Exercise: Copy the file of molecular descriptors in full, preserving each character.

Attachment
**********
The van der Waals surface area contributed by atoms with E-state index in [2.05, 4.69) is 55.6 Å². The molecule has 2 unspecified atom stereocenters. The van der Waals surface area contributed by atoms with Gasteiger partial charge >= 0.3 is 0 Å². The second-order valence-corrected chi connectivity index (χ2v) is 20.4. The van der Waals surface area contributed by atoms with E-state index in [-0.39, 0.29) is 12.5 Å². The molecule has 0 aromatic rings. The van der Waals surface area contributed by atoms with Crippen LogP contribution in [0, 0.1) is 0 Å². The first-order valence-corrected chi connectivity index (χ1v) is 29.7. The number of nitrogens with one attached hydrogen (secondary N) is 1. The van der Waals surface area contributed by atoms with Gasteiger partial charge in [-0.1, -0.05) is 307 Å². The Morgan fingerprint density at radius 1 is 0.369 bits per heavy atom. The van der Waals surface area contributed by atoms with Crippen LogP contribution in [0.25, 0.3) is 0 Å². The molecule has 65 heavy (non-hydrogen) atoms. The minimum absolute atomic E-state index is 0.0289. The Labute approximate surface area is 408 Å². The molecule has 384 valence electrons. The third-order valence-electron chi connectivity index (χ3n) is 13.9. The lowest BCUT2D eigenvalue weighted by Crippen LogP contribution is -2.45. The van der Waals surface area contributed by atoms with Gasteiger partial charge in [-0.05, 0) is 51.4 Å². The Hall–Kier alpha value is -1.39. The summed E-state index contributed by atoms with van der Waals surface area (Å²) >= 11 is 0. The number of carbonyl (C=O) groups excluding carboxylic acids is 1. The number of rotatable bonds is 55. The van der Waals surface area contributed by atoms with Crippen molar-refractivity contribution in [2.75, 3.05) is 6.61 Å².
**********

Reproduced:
The van der Waals surface area contributed by atoms with E-state index in [2.05, 4.69) is 55.6 Å². The molecule has 2 unspecified atom stereocenters. The van der Waals surface area contributed by atoms with Gasteiger partial charge >= 0.3 is 0 Å². The second-order valence-corrected chi connectivity index (χ2v) is 20.4. The van der Waals surface area contributed by atoms with E-state index in [-0.39, 0.29) is 12.5 Å². The molecule has 0 aromatic rings. The van der Waals surface area contributed by atoms with Crippen LogP contribution in [0, 0.1) is 0 Å². The first-order valence-corrected chi connectivity index (χ1v) is 29.7. The number of nitrogens with one attached hydrogen (secondary N) is 1. The van der Waals surface area contributed by atoms with Gasteiger partial charge in [-0.1, -0.05) is 307 Å². The Morgan fingerprint density at radius 1 is 0.369 bits per heavy atom. The van der Waals surface area contributed by atoms with Crippen LogP contribution in [0.25, 0.3) is 0 Å². The molecule has 65 heavy (non-hydrogen) atoms. The minimum absolute atomic E-state index is 0.0289. The Labute approximate surface area is 408 Å². The molecule has 384 valence electrons. The third-order valence-electron chi connectivity index (χ3n) is 13.9. The lowest BCUT2D eigenvalue weighted by Crippen LogP contribution is -2.45. The van der Waals surface area contributed by atoms with Gasteiger partial charge in [-0.05, 0) is 51.4 Å². The Hall–Kier alpha value is -1.39. The summed E-state index contributed by atoms with van der Waals surface area (Å²) >= 11 is 0. The number of carbonyl (C=O) groups excluding carboxylic acids is 1. The number of rotatable bonds is 55. The van der Waals surface area contributed by atoms with Crippen molar-refractivity contribution in [2.75, 3.05) is 6.61 Å².